An Introduction to the Theory of Numbers
by Leo Moser
Publisher: The Trillia Group 2007
Number of pages: 95
This book, which presupposes familiarity only with the most elementary concepts of arithmetic (divisibility properties, greatest common divisor, etc.), is an expanded version of a series of lectures for graduate students on elementary number theory. Topics include: Compositions and Partitions; Arithmetic Functions; Distribution of Primes; Irrational Numbers; Congruences; Diophantine Equations; Combinatorial Number Theory; and Geometry of Numbers.
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by Waclaw Sierpinski - ICM
The variety of topics covered here includes divisibility, diophantine equations, prime numbers, the basic arithmetic functions, congruences, the quadratic reciprocity law, expansion of real numbers into decimal fractions, and more.
by William Edwin Clark - University of South Florida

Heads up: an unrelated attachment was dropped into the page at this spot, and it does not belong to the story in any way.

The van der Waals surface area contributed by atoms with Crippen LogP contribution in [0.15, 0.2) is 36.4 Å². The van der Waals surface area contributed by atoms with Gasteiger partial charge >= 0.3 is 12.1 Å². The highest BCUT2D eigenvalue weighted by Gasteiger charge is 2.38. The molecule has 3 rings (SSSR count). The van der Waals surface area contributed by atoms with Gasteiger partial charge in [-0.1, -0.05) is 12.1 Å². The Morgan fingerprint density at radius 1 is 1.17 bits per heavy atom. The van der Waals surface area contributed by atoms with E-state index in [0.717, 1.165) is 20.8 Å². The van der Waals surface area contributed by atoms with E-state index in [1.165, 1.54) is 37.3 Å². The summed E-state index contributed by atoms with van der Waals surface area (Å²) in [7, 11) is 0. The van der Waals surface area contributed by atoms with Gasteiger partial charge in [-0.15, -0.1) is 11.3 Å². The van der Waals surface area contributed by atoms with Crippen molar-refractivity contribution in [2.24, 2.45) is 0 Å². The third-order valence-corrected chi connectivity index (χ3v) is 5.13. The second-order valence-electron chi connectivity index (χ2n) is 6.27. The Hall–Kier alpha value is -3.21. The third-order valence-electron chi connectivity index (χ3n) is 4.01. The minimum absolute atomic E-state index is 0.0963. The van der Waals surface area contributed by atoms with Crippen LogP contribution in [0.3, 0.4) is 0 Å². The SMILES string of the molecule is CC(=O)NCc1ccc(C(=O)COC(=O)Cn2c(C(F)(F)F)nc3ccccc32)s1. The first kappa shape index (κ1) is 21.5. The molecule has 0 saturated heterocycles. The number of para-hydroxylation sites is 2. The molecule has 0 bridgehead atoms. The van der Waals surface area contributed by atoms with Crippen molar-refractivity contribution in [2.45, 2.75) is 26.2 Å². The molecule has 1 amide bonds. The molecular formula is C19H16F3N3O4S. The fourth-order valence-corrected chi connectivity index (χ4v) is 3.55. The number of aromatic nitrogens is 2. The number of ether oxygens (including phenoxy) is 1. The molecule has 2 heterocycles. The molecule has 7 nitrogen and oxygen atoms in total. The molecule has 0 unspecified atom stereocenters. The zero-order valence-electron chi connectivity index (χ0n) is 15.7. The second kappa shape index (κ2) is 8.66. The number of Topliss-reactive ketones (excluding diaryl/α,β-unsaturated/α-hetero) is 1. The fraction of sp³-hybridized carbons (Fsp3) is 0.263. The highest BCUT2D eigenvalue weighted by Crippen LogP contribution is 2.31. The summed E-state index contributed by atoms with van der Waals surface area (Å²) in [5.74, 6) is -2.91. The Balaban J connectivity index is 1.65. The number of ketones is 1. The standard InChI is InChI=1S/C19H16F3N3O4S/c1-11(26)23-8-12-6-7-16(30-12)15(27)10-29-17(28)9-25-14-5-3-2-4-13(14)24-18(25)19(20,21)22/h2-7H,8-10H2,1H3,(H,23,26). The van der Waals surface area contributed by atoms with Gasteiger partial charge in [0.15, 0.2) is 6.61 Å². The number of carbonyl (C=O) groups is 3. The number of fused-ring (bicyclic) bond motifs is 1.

One might think that of all areas of mathematics arithmetic should be the simplest, but it is a surprisingly deep subject. It is assumed that students have some familiarity with set theory, calculus, and a certain amount of mathematical maturity.
by Thomas Taylor, A. J. Valpy
The substance of all that has been written on this subject by Nicomachus, Iamblichus, and Boetius, together with some particulars respecting perfect, amicable, and other numbers, which are not to be found in the writings of modern mathematicians.
by William Stein - Springer
Textbook on number theory and elliptic curves. It discusses primes, factorization, continued fractions, quadratic forms, computation, elliptic curves, their applications to algorithmic problems, and connections with problems in number theory.